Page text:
Kassiano Wadri, MP. Born on 29/09/1957, Kassiano Wadri is known for his stance in fighting corruption in the Parliament as chairperson Public Accounts Committee. The ex-seminarian has lobbied for water connection, electricity, roads, improving education and fighting poverty.

Prof Christine Dranzoa, educationist. She is the Vice Chancellor of West Nile University. Prof Dranzoa founded a non-profit organisation - Nile Women’s Initiative to respond to the educational disparities and gender gaps in the region, among other projects.

Margaret Ayiseni, Teacher. A member of the education service commission, Ayiseni has uplifted the status of Muni Girls SS where she has been the head teacher. Many girls who excelled under her watch refer to her as their role model.

Amb Harold Acemah. The Sunday Monitor columnist rose from a humble background to become a career diplomat. He first worked at UTV and Radio Uganda from 1968 -1970 before serving in the Foreign Service from 1970 to 2007.

Sam Ogenrwoth, CAO. The Chief Administrative Officer is building on his experience after serving as CAO for Nebbi District for about 10 years. He is known for not tolerating corruption. He worked in more than 10 districts before he was transferred to Arua.

Nicholas Tembo, DEO. The longest serving District Education Officer has ensured discipline among teachers and students. He instituted most education reforms, was part of the formation of education ordinance, and started Arua district examinations board.

Constance Embatia, entrepreneur. Mr Embatia started his business by dealing in Waragi. He then expanded to Bus Company - California. This has helped improve the transport system in the region. Embatia has a hotel in Arua which is frequented by most visitors in the area.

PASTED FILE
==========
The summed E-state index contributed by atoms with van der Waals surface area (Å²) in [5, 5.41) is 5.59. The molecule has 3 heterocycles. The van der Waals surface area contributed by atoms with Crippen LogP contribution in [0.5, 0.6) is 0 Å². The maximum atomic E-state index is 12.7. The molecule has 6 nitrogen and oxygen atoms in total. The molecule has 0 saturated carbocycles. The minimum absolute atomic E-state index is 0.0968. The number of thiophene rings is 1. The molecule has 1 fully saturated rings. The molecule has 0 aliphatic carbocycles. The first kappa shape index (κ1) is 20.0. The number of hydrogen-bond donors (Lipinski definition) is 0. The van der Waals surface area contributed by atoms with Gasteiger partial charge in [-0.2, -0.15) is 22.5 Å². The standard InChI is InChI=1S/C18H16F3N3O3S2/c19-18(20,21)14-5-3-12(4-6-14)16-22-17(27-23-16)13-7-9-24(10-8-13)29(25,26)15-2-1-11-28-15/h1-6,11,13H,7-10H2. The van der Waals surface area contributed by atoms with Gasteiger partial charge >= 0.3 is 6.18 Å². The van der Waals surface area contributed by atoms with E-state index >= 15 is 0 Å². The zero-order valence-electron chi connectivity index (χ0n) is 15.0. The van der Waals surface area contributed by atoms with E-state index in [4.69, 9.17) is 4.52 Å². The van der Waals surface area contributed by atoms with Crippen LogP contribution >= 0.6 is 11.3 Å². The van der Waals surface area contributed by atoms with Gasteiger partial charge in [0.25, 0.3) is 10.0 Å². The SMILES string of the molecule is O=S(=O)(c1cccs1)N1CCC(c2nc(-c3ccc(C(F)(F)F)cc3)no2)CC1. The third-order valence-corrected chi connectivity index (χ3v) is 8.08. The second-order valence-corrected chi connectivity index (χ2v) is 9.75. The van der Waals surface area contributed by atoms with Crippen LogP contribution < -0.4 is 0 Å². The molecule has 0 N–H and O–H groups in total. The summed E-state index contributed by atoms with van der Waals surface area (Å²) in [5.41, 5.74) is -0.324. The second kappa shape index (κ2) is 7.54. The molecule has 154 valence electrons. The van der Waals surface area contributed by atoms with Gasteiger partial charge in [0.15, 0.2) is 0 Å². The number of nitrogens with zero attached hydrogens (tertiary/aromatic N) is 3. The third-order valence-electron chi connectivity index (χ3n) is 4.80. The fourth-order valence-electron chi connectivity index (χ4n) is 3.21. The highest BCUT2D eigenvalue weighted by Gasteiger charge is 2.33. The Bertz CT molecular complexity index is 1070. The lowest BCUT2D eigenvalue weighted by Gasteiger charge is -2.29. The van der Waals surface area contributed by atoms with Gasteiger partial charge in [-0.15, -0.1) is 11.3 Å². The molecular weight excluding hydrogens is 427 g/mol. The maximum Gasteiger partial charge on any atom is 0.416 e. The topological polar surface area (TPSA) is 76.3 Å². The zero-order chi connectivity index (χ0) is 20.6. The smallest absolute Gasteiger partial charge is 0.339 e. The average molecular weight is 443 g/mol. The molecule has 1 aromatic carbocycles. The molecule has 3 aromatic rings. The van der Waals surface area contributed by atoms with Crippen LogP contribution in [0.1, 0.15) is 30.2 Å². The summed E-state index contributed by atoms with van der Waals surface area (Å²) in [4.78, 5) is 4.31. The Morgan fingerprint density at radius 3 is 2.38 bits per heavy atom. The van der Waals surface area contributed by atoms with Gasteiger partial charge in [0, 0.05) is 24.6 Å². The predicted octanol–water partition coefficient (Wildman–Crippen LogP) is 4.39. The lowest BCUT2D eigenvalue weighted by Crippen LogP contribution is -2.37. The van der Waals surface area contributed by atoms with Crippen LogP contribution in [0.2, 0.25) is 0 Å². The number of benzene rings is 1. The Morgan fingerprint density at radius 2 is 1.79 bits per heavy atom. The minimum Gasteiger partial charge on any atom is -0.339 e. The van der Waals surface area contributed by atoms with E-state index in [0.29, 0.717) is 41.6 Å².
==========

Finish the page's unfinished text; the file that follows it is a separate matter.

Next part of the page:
Dr Paul Onzubo, municipal health officer. The straight forward man has been instrumental in curbing Cholera outbreak. Despite finding challenges in health, he has strengthened curative services with completion of theatre and a maternity ward.

Akbar Godi, former Arua Municipality MP. The youngest ever former MP for Arua Municipality encouraged youths to take up leadership roles. While an MP, he offered computers to women groups and churches to promote technology.

Amina Atako, journalist, Politician. She was the first woman to contest for the Arua Municipality MP seat. The courageous woman, running on the FDC ticket, promised to help women fight poverty. She has served as an editor at Radio Pacis.

Christine Abia, Woman MP Arua. The tough talking Abia is known for chasing away witch doctors who she accused of causing disunity in families. Since she joined Parliament in 2006, Abia has been at the centre of ensuring service delivery to mothers and girls.

Henry Lulu, AIC West Nile Coordinator. He has worked as Aids Information Centre coordinator for decades. Lulu has ensured that Arua becomes a leading district in promotion of male circumcision and expansion of Voluntary Counselling and Testing centres.

Dr Gabriel Aridru, Arua Municipality MP. After returning from Botswana, Aridru contested for the Arua Municipality seat in the 2011 polls on NRM ticket. He was then made Minister of State for Investment. He is lobbying for construction of Olewa dam.

Ibrahim Abiriga, RDC. Hate him of love him, the P3 graduate has stepped on a few toes in the fight against corruption. Abiriga says he wants to ensure that there is transparency. He also notes that there is need for accountability for judicial officers in courts of law.

Ibrahim Abiriga, RDC. Hate him of love him, the P3 graduate has stepped on a few toes in the fight against corruption. Abiriga says he wants to ensure that there is transparency. He also notes that there is need for accountability for judicial officers in courts of law.

Charles Asiki, Municipal Mayor. He has been able to open more access roads and ensured some are tarmacked. Asiki successfully lobbied for a World Bank project on garbage recycling plant in Ewuata which has tremendously improved sanitation.

Michael Oluma, entrepreneur. He is one of the latest young driving forces in the economy of Arua. In his mid-30s, Oluma owns Desert Breeze Hotel, a three-storied facility. He also employs more than 30 youths in the hotel.

Martin Opoka, Palmart Telecommunication. He is the Managing Director of Palmart Commercial Links and Palmart Telecom Uganda Limited which deals with Micro Credit. He provides loans and also trades airtime.